As I have been working alone in the garden over these last few days I have been thinking about Vries Gravestein as an elder of the Australian permaculture movement at the same time that the nation is reflecting on the passing of another big man, Gough Whitlam. While comparisons between the two might be trite, in my garden solitude the emotions about the passing of influential elders did blend.
Most of the permaculture practitioners, activists and teachers I met in the first decade of the permaculture movement were my own (baby boomer) peers with our shared experience of affluence and social stability (in the shadow of nuclear and environmental threats). Vries was one of the first who was from Bill Mollison’s generation raised in the deprivations of the Depression and WWII. Along with that valuable experience to inform and influence younger students, Vries’ solid background in agricultural education and organics maintained the agriculture side of permaculture that sometimes can get lost in the broad church of permaculture.
His passionate belief that permaculture could contribute to transformation of not only our human settlements but also Australia’s dryland cropping and pastoral landscapes was evident in his vision and organisation of APC4 in Albury back in 1990. One element in that vision was managing to get John Kerin, the then federal minister for agriculture in the Keating labour government, to open the event.
It was through co-teaching a PDC in the Bega Valley with Hugh Gravestein in 1991 that I started to get a sense of permaculture becoming embedded in the life of Australian families rather than just the mad passion of cranky individualist ecological pioneers. One of the tragedies of recent decades is that the passion of parents can lead to wholesale rejection in the next generation. The Gravestein family shows how creating a sustainable culture is a multi-generation process.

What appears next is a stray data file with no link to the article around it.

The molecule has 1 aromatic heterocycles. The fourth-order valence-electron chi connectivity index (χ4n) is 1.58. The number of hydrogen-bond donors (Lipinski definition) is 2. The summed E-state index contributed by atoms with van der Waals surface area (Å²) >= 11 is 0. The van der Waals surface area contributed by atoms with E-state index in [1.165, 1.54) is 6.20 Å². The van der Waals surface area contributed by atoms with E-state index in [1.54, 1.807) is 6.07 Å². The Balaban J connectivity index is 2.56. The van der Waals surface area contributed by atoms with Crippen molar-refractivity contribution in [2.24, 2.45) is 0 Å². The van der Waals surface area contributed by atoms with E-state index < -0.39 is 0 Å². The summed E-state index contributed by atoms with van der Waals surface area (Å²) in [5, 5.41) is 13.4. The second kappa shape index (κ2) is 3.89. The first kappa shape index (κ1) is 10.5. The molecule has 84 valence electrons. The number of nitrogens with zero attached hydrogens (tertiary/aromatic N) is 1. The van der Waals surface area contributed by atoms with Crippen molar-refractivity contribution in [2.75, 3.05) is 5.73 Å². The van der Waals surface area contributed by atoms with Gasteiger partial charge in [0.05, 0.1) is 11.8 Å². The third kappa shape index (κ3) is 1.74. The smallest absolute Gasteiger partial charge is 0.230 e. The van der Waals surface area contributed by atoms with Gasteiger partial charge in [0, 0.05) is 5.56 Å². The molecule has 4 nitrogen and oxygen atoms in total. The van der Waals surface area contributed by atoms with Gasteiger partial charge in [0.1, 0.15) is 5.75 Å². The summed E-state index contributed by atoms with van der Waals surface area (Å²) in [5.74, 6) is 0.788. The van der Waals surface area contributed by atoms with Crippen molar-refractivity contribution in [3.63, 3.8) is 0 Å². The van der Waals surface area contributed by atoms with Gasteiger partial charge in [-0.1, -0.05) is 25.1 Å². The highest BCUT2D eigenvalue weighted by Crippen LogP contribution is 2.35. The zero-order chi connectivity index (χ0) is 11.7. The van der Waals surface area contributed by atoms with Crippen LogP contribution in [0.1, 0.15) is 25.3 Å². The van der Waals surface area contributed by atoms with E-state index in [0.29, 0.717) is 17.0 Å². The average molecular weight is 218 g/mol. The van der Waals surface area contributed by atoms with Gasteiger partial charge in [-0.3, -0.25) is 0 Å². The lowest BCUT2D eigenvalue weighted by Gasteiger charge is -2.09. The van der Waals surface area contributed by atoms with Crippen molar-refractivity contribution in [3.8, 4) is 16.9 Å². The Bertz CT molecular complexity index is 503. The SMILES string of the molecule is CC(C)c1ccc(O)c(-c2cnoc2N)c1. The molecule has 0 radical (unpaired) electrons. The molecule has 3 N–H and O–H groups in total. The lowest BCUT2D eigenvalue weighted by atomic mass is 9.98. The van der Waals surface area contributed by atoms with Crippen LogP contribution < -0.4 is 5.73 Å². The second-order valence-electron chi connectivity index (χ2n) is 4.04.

Beyond the family I have met and worked with so many of Vries’ students, most notably John Champagne who has played such a critical role in embedding permaculture in this bio-regional community and in maintaining the bonds of the national permaculture family.
With the passing of elders we often find ourselves needing to, not only reflect but to record for posterity, something of their life and times. At this time, it is particularly gratifying for me to be able to simply re-read Vries’s story as one of the many permaculture pioneers recorded by another of his students, Dr Caroline Smith in Permaculture Pioneers; stories from the new frontier. I think I can represent the permaculture community in acknowledging Vries Gravestein’s enduring legacy through his many students who continue to develop and spread the permaculture message.
Co-originator of the Permaculture concept
(This message was read out by John Champagne at the funeral of Vries Gravestein held in Pambula NSW on October Friday 24th. Reproduced here with the permission.)